16. Be on the look-out for special student nights at clubs, pubs, cinemas etc. Carry your NUS card with you everywhere – it can get you so many discounts, it could be your most valuable piece of plastic.
17. Pick up free condoms from your local family planning centre or the university health centre (and use them).
18. Make calls and surf the net during off-peak times only. Usually after 6 or 7pm and at weekends, but check.
19. If you must have a credit card, choose one that offers money back (instead of points for freebies). And use it as if it were made of glass - not unless you know you can pay the monthly bill in total. Cut it up if you find you can’t.
20. Don’t spend all your money on drink and drugs. If going out on the piss, meet up round someone’s house first and do most of your drinking there. It’s cheaper.
21. Go out in groups of four or five (or more). Get in a round each (or buy your own drinks). Don’t take more cash than you’re willing to spend and only take your cashpoint card for emergencies. Swap it with one of your (sober) friends for safe keeping. (Don’t tell them the PIN.) Leave enough money for getting home. When you’re all drunk and raucous enough at the end of the night, if you have to catch a taxi, pile in together and split the cost.
22. Where possible, apply for your student loan early and have it put into your account in three instalments throughout the year.
23. Pay regular bills automatically by direct debit or standing order. Not only does this avoid the problem of ignored bills going red and then the electricity strangely cutting out, but you usually also get a discount. Keep track of what’s coming out of your account each month and when - take it into account in your budgeting and don’t believe the balance the cash machine tells you if a payment’s due.
24. Keep a finance file with all your bank statements, bills and letters from the SLC and the bank. That way, you’ll know where to find what you need when.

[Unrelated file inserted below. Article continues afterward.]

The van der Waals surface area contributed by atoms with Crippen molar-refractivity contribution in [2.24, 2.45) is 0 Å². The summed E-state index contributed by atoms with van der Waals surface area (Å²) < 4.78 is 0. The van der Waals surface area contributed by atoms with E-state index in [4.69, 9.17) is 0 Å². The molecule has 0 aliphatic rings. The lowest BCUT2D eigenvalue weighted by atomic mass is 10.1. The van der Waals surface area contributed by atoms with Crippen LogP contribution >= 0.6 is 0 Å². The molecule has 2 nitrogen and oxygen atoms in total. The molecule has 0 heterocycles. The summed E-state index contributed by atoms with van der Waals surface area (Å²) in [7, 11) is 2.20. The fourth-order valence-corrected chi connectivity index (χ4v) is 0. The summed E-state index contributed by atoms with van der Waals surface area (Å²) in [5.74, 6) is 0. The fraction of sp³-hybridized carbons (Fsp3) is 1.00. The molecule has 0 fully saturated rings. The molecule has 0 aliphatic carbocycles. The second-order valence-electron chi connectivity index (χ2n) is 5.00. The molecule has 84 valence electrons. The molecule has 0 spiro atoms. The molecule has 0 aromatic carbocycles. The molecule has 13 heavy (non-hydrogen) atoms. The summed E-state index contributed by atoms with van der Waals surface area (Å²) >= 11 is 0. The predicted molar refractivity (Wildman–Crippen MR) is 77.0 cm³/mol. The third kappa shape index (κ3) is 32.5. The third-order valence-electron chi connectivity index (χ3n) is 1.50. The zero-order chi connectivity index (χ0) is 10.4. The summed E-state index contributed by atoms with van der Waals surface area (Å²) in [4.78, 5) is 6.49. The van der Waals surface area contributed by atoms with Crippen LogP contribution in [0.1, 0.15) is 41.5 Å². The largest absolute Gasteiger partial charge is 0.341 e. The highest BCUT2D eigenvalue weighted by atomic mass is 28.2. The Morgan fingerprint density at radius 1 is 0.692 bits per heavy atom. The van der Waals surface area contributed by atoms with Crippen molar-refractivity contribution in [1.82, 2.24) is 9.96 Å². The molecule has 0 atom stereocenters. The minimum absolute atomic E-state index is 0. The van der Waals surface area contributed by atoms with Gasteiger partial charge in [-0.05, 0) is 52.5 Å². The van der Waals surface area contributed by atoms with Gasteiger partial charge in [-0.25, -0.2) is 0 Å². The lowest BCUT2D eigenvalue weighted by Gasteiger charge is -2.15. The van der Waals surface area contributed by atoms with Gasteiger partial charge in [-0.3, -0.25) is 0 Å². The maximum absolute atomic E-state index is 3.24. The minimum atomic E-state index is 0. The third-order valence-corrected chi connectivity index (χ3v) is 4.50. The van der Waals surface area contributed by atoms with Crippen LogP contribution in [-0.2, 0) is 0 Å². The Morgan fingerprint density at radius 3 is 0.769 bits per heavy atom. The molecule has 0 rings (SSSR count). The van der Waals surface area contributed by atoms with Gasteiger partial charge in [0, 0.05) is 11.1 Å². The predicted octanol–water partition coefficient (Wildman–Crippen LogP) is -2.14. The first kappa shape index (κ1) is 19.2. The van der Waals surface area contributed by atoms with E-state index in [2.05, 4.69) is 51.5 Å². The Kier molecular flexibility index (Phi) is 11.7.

25. Club together
with mates on the same course to buy all the main texts between you and
share them on a rota basis. Definitely one to try if your university
library is a bit thin on the shelves.
26. In a perfect
world, your overdraft facility would only be a last resort. In this
world, you’ll almost certainly need at least some of it. If you’re
having trouble sticking to your agreed limit, talk to your bank manager
or student adviser immediately. Don’t risk getting a snotty letter for
going over your limit and hoping nobody will notice – they will notice
and that snotty letter will come, complete with fine.
27. Always ask in
high street stores, taxis, cinemas, theatres museums – just about
anywhere, in fact – if there’s a student discount. They’ll rarely
volunteer the information without being asked.
28. Don’t rely on
your next loan cheque to pay off what you already owe. You’ll need it
for your rent and food next term, so what’ll you do then?
29. Don’t get
stressed out over your finances. You’ll only make it worse. A calm
approach with good planning will see you alright. You’ll be in debt,
but, hey, so’s everyone.
30. The Access to
Learning funds exist as a safety net for those who are experiencing
problems. Ask if you need help – you shouldn’t have to suffer in
silence if your situation has got to the stage where you are depriving
yourself. Try asking, even if you don’t think you’ll get anywhere. The
worst they’ll do is give you free advice.